Name Calling, Insults and Teasing

A Guide To Anger, Conflict and Respect

WHY IS CRITICISM SO HARD TO BEAR?

In the last couple of blog posts, I have been trying to make the case that if we are to become wise we will learn to thank people whenever they criticize us, open our minds to listen to them, and rejoice because criticism has the potential to make us wiser (see post titled Criticism and Wisdom). If this is so, why do so many of us feel insulted when we hear someone providing criticism to us?  Today we will discuss three reasons for this and why it is important to come to understand them.

The Style that Criticism has been Provided to us in the Past

One reason is that when we think about the times criticism was provided to us, something that struck us as mean occurred at the same time.

Perhaps Ed recalls how, when he was young some bullies would shove and slug him while at the same time criticizing his glasses.

Illustration by Eric Sailer

Perhaps Ed recalls how his mom, whenever she criticized him, yelled, called him names, threatened him, and smacked him on his rear end.

Illustration by Aviva Maltin

If such negative actions have been paired with criticism often enough, criticism does become associated with uncomfortable feelings.  The feelings and the criticism blend together.

But even if these negative actions were not part of your personal experiences, you may still find yourself feeling insulted and experiencing defensiveness whenever you are criticized.  There are two reasons for this—we have an inherent desire to be liked and to maintain freedom.

Being Liked and Criticism

It is no secret we desire to be liked.  People don’t only desire to be liked, they desire that their clothes, their appearance and their actions are liked as well.  When people provide negative criticism to us they are telling us there is something about us they don’t like.

Because the vast majority of people have the desire to be liked, it has led some to put forth the theory that in ancient days people who were not liked were banished from the tribe. Those who were banished were less likely to survive in the wild on their own and therefor were less likely to pass on their genes to the next generation.  In contrast, those who were concerned about being liked and therefore worked hard to find ways to become liked were less likely to be banished from the tribe and therefore were more likely to survive.  Thus, the desire to be liked became more likely to occur in the human species.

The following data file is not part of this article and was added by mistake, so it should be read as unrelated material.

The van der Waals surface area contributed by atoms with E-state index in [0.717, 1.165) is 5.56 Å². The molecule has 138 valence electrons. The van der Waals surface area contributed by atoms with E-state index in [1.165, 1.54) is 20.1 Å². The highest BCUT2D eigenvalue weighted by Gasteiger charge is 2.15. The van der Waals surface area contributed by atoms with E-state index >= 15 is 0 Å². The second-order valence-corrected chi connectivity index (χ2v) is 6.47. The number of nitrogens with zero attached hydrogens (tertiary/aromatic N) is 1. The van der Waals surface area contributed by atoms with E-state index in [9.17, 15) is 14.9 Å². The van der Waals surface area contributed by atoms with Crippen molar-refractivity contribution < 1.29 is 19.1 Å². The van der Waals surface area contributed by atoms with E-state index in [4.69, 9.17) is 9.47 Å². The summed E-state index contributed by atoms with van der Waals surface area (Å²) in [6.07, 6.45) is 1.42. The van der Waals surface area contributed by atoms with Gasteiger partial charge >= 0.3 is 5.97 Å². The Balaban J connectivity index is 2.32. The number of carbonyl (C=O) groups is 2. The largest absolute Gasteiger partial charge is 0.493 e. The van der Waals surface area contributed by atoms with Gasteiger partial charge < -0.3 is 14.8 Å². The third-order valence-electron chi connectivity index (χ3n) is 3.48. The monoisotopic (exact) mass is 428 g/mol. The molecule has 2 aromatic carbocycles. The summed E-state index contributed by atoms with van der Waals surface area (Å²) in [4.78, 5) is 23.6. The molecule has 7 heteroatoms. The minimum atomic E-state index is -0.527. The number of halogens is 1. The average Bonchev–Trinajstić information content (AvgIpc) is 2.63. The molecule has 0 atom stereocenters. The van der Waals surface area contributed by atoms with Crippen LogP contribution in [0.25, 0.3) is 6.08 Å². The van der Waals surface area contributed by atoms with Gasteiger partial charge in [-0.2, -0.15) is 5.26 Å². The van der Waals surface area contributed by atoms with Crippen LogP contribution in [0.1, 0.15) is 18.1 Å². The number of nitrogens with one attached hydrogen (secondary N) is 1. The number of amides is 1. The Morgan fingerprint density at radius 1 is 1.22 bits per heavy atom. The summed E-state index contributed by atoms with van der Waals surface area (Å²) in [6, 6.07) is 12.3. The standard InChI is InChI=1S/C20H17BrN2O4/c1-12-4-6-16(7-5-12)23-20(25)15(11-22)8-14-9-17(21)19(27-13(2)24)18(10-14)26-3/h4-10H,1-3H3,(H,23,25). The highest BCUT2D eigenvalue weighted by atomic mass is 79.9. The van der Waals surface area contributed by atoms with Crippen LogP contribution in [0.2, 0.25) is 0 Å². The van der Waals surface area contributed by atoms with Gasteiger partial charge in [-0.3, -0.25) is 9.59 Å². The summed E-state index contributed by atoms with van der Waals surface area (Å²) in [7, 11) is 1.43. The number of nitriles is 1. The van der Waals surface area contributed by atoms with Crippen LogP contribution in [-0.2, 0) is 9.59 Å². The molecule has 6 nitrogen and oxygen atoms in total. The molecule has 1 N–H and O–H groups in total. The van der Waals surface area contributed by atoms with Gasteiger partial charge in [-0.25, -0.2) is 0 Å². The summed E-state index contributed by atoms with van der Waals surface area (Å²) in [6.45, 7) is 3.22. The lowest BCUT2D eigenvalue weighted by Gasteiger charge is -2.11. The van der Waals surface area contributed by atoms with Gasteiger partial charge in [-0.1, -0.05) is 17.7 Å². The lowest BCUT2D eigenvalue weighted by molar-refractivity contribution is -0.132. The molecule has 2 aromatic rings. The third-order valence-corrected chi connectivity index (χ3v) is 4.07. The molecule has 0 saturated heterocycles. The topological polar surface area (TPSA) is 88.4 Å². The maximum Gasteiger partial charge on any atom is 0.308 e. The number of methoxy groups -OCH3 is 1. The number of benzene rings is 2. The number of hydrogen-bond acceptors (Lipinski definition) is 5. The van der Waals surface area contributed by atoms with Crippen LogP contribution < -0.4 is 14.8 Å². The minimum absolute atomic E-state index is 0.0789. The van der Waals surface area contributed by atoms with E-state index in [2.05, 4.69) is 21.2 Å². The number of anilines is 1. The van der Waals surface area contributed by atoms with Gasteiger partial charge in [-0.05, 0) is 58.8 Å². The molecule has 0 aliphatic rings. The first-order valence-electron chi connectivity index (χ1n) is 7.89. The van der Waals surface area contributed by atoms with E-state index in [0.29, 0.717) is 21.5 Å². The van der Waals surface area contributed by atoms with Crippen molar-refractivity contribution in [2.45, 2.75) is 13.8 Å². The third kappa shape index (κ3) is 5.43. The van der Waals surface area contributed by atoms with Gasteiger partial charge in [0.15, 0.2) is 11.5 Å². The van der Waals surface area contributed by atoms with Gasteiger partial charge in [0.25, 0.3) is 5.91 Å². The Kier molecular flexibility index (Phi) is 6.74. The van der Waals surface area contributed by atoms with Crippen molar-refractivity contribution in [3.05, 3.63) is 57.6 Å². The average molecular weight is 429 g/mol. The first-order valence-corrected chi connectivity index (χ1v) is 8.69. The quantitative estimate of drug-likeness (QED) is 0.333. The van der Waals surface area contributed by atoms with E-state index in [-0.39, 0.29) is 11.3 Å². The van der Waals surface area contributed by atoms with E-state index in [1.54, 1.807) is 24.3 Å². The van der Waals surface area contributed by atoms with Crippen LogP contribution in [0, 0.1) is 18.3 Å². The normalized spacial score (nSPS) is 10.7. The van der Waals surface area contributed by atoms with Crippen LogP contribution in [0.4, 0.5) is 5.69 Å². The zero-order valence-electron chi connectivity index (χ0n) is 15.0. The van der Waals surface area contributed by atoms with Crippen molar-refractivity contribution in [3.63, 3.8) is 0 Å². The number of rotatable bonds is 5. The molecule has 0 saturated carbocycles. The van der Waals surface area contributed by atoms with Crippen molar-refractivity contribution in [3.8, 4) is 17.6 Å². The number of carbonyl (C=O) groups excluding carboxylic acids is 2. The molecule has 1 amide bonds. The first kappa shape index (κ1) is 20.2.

Maintaining Your Freedom and Criticism

People desire to be free to make their own decisions.  When people criticize us, it suggests that they desire that we make some change.  Oftentimes a criticism is provided not simply as a suggestion, but the criticizer soon begins to put pressure on us to change even against our will.

As criticism is being provided to us, we often begin to think something like, “I’m not going to let this person push me into doing something I don’t want to do.  I’ll do whatever I want and I don’t need anyone pushing me around.”  This stance is part of what we call defensiveness.  In the conflict resolution literature the feelings and actions that come along with the desire to resist a loss of freedom is often referred to as “reactance.”

Why Bother to Learn the Reasons Criticism is so Hard to Bear

Learning that criticism is a path toward wisdom prods us to seek ways to hear criticism without becoming defensive and to design our criticism of others in a manner that will lessen the likelihood that they will become defensive.  The first step toward this goal is to understand the reasons why criticism is often very difficult for us.

One reason we become defensive upon hearing criticism is because the way we were provided criticism in the past struck us as mean.  Understanding this can prompt us to start thinking about how we can negotiate ways to be provided criticism in a more comfortable manner.  Moreover, it can help us to design our criticism of others in a manner that will be better received.